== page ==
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Actions have consequences. Perhaps no other adage can sum up the history of well….everything. Sometimes, the tiniest of steps result in the largest of leaps, and the deepest of jumps are in retrospect nothing but a swim in the shallow end. This remarkably simple principle is often the most forgotten or rather ignored one, and well, this action in itself has consequences too. Isn’t that what life essentially is, or rather becomes? A vicious cycle of actions and consequences. Some maybe good, some maybe bad, but beyond these moral calls, they’re ultimately just that.

Barnes utilises a rather curious method of writing. He adapts the tale of an unreliable, melancholic and slightly bitter narrator in blinding detail about two specific phases of his life. It is quite a jump that perhaps the greatest duration of his life is covered in a few pages while specific parts, which form the story are supremely sharp. That’s not unique in itself, given that many plot lines use that device. What stands out is the rather contrasting effect of juxtaposing the protagonist’s unreliability with precise detail. It may have been a beautiful commentary on the strange workings of the human mind for all I know, but then again, it is a human mind utilising dexterous tools to compose this.

This book is a sobering mirror for everyone I know. It appeals to the young - don’t be brash, you’ll regret the consequences, not the act. It calls out the middle aged - before you know it, it’ll pass in a blur. It wrecks the old - each step of your life compounds to make you who you are, and it is too late to blame anyone. You’ll regret the act, and the consequences will make sure you do.

I admit I was (and to an extent, still am) slighted by the fact that this book won a Booker prize. But then again, it fits in perfectly with the inherently British bias the prize carries. Don’t get me wrong, the book is fantastically written, and will make you question things you never thought you would, and will make you think for longer than you supposed you could. But, all in all, it might not be the best piece of fiction I have read. Biases abound I guess?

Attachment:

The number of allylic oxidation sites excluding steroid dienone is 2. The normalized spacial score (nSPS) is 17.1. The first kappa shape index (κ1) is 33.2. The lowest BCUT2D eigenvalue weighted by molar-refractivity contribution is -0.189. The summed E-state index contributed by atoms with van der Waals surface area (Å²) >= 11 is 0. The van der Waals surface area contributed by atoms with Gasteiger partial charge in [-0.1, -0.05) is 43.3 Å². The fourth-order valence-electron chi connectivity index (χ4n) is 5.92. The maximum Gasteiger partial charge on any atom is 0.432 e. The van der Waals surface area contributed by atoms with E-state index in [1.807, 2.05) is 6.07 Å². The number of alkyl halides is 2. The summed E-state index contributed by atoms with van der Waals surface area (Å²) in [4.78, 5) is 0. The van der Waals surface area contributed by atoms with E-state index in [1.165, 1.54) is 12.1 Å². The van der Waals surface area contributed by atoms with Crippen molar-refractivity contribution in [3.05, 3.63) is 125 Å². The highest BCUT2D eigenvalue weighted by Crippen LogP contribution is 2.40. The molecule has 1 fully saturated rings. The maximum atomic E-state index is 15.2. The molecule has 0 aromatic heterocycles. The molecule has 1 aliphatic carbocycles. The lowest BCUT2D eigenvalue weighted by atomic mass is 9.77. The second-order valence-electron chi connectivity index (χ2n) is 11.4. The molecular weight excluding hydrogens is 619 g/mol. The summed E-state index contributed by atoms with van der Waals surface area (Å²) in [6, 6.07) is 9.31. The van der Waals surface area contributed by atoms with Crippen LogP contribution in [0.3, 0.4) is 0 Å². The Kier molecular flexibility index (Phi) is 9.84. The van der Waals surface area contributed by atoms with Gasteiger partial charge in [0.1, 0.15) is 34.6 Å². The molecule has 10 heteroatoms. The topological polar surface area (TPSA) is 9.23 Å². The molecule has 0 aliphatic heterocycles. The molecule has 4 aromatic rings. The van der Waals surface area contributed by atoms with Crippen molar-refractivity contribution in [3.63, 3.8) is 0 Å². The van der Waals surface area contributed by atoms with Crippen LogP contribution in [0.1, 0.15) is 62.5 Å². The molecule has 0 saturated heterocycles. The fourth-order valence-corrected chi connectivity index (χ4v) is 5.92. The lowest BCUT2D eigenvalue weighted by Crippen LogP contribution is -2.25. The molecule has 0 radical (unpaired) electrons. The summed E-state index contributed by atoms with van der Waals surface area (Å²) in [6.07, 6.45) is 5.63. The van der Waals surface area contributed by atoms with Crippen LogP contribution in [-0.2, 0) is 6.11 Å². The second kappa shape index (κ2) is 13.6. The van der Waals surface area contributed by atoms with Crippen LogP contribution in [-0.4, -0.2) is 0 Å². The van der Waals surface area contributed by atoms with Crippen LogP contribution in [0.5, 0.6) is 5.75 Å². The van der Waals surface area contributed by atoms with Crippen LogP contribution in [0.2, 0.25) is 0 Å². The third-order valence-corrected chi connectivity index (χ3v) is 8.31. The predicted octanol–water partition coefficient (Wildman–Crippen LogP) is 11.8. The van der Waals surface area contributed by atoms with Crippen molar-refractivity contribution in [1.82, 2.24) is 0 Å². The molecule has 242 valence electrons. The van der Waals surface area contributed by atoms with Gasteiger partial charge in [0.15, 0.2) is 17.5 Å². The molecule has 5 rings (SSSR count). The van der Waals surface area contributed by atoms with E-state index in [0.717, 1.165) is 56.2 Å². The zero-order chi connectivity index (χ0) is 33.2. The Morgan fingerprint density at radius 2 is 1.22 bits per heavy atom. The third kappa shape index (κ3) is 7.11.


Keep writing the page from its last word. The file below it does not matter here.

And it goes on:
Wednesday, January 29, 2020

Atomic Habits by James Clear - Kitabi Karwan Repost





Atomic Habits by James Clear. Investing in personal growth is easily one of the most intuitive things one ought to be doing. Yet, it somehow never makes it to our to-do list, let alone languish at its bottom. I read a quote a few years back which deeply impacted me - “If I asked you to name everything you love, how long will it be before you name yourself?” Among our many, many follies as human beings, perhaps the greatest one is the society backed and pedalled system of defining ourselves through an external locus, which often is simply a materialistic object. Stacy is a lawyer earning 3 million dollars a year. Eric is a salesman making 15,000 euros a year. But what this antiquated system fails to recognise, and inevitably causes irreparable inter-generational damage to the human psyche, is the fact that true happiness and satisfaction is always centred around an inner locus. In that context, this book is not your ordinary self help book. Meticulously researched with empirical evidence to back both, his scientific theories and logical assumptions, the author tries to achieve one simple goal through this book - to help us be better versions of ourselves. Not better in the eyes of anyone else, but better, by our own personal and moral standards. To put it succinctly, the book will make you realise how you define yourself, and help you get there, step by step. Habits are indeed transformational, and I must confess that in the frenzied hangover of this book, I have started a few new ones, and improved upon some old ones, using the lessons I took away from this book. Honestly, it is too early to comment on their effectiveness, but what I can state with conviction is that starting a new habit, however difficult or boring it might appear to you right now, will be eased massively after reading this. #audiobook #audiobooks #audible #penguinaudio #audibleindia #reading #bookstgram #books #book #kitab #karvan #kitabikarvan #bookstagram #bookstagrammer #penguinbooks #penguinrandomhouseaudio #mumbaibookstagram #jamesclear #atomichabits #selfhelp #habits #habit #tinychanges
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Investing in personal growth is easily one of the most intuitive things one ought to be doing. Yet, it somehow never makes it to our to-do list, let alone languish at its bottom. I read a quote a few years back which deeply impacted me - “If I asked you to name everything you love, how long will it be before you name yourself?”